About 30 of Barack Obama’s neighbors gathered at the Hyde Park Treasure Island Wednesday night, deliberately ignoring his big Afghanistan speech, to take on a much bigger task. Huddled in the downstairs community room, they separated into four smaller groups to break down their project into manageable bites: phone banks, canvassing, signs and other such down-to-the-ground matters; one group came up with a slogan: “I’m in.”
It was the first meeting of the Obama Campaign Grassroots Planning Sessions, or the Obama GPS, in the president’s home neighborhood, just a few steps from the 55th Street Walgreen’s where he was once a common late night cigarette buyer, back in the day when he smoked and went places alone.
Folks had found their way here because they had some grassroots tie to the 2008 election: they were former volunteers, or referred by a volunteer, or they’d taken the initiative to find the meeting on the campaign website or via some other means. It was an open meeting, though – no one was turned away. The room was mostly African-American, and mostly middle-aged, but with a good-sized clique of mostly white kids from the University of Chicago. There was, of course, pizza and pop, campaign paraphernalia, lots of clapping and laughter. Speeches were short, peppy, more cheerleading than political.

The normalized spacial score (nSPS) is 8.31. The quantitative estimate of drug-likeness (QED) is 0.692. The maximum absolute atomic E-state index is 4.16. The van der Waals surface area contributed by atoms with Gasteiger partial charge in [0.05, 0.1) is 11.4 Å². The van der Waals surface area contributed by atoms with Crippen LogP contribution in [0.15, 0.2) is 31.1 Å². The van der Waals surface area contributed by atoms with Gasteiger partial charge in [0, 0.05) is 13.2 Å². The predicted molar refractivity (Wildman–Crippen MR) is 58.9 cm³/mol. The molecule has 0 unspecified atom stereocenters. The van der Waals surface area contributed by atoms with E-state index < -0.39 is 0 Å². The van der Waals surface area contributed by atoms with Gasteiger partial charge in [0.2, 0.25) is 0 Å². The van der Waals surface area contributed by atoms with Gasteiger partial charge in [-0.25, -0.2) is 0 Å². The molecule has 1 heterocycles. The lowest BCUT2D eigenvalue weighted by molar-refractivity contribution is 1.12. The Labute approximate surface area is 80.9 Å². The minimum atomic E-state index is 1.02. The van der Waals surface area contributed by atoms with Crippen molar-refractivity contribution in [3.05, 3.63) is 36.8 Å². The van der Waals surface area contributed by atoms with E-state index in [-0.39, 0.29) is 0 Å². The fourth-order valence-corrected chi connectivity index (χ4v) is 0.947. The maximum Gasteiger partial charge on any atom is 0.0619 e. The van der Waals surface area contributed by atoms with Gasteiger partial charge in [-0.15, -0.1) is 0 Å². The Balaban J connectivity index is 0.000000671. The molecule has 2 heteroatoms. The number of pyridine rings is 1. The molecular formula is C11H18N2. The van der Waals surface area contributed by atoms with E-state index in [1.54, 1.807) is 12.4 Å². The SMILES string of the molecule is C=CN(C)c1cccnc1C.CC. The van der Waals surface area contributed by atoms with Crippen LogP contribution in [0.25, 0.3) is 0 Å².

In the crowd, Wallace E. Goode, Jr., listened and applauded with vigor to suggestions and declarations. He’d voted for Obama in 2008 and even donated but he wants to do more this time.
“I’ll canvas, I’ll phone bank,” he said, “but we’ll see where they need me.”
Yes, he thinks the president is taking the country in the right direction, but he’s got a bigger reason for participating.
“I have a 13 year-old son I want to be involved, to experience history for himself,” he says. “We have great pictures from Grant Park (in 2008) when he was 9, but this year he’s going to have to work a bit to earn that for himself.”
Just before concluding the meeting, one of the organizers announced that the president had given "a very good speech." Folks turned to her for a minute, nodded, then turned back to their tasks.